If, like me, much of your past listening experience has been gleaned through exposure to high-quality universal-fit in-ear headphones, then the jump to custom-fit in-ear ‘phones will likely prove a sonic revelation, for several good reasons.
First, there is the matter of noise isolation, which with most custom fit models—the JH16 Pro included—is dramatically superior to the best that universal-fit models can achieve. Interestingly, this difference isn’t something you can tell from a specifications page, since some universal-fit models claim isolation specs roughly as good as (if not better than) the -26 dB isolation figure specified for the JH Audio JH16 Pros. Instead, it’s a difference you can only appreciate through firsthand listening experiences. Under real-world conditions the JH Audios proved substantially quieter than their universal fit counterparts—and by not subtle margins. Frankly, you won’t believe how much residual noise there is, even in seemingly quiet rooms —until you hear a good set of custom-fit in-ear ‘phones such as the JH Audios make most if not all of that noise disappear. By creating extremely quiet backgrounds, the JH16 Pros also provide an environment in which you can hear what their driver’s are doing and fully appreciate the resolution and finesse the driver’s have on offer.
One point I should mention is that while custom-fit in-ear ‘phones offer characteristically better noise-isolation that universal-fit models, there are meaningful differences between the amounts of noise isolation achieved by different brands of custom fit earpieces. Having compared the JH Audios to several other top-tier custom-fit models (see Competitive Analysis, below), their noise isolation is very good, but not the best that can be achieved.
Second, the JH16 Pro’s offer wonderfully neutral and accurate voicing and tonal balance—an area where they are at least the equals of the best in-ear models I’ve heard thus far. There is always a sense of evenhandedness and proportion about the JH16 Pro’s sound, so that no one segment of the audio spectrum is emphasized at the expense of another. Instead, the JH16 Pros are remarkably honest transducers that steadfastly refuse to “punch up” one frequency band or another in ways that might seem exciting at first, but that ultimately don’t sound quite right. Long after the short-term thrill of more “colorful” but less accurate headphones has faded the neutrality of the JH16 Pros remains a gift that keeps on giving, making these headphones a more satisfying choice for long-term listening.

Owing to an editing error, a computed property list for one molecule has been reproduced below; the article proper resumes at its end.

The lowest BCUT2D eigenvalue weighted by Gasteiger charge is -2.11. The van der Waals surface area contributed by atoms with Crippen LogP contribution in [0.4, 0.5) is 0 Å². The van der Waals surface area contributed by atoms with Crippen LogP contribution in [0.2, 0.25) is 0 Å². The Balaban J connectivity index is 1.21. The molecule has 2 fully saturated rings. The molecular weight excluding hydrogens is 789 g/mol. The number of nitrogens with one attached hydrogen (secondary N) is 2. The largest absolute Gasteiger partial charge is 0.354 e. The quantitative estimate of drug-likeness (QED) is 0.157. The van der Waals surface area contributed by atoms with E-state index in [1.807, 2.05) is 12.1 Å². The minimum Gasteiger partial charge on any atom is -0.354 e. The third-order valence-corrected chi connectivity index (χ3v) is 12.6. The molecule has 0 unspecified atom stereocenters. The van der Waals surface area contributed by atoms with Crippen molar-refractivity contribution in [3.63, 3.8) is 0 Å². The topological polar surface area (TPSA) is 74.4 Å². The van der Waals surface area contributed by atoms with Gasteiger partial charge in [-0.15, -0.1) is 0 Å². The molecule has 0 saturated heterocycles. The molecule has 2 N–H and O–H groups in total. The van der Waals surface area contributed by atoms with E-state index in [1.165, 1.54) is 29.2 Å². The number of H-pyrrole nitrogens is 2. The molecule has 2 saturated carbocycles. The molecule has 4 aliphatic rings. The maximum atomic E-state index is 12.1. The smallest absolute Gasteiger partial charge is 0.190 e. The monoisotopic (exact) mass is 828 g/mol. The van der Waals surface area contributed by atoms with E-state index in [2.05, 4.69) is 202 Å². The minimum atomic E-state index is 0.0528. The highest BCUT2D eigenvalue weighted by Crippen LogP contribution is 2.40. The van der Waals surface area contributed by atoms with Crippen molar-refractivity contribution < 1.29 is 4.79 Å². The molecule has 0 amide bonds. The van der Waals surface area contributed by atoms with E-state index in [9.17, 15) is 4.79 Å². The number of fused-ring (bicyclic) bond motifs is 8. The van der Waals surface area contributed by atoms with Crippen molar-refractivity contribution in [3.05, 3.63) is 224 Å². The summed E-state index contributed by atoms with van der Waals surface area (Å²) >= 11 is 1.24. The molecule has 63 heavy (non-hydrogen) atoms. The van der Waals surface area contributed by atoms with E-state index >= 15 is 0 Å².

Third, the JH Audios offer excellent overall resolution and detail, so that they invite you to explore the inner “nooks and crannies” of well-made recordings. But unlike many in-ear headphones that offer detail at the expense of a somewhat glassy, bright or overly forward sound, the JH16 Pros are instead revealing in a delightfully natural and unforced way. Details just “happen” with these headphones; they never take dominance over the fundamentals of the sound. Frankly, I can think of only a handful of full-size ‘phones that offer as much (or in a few cases more) resolution than the JH16 Pros, but most of them are large, open-back designs that offer little if any isolation from background noise. In contrast, the JH16 Pros serve up a consistently detailed sound even when used in relatively “hostile,” noisy environments.
One beautiful jazz track that shows off many of the JH16 Pro’s strengths is “Le Temps Passe” from Michel Jonasz’ Le Fabuleuse Histoire De Mister Swing [EMI]. This is a well recorded track that gives both instruments and the singer’s voice a rich, intimate quality that the JH Audio’s seem uniquely well-qualified to reproduce. Listen to the sparse percussion with which the track opens and note the dry, taut “skin sounds” of the drums, and the way the JH16 Pros capture the rich, reverberant sound of their notes interacting with the acoustics of the recording space. Then, pay close attention to the synth voices that enter, some of which produce positively subterranean bass. The low-end power of the JH16 Pros is much in evidence on those synth notes, but so, too, is their tautness and control. Low frequency notes are potent and deeply extended, but never loose, overblown, or out of control.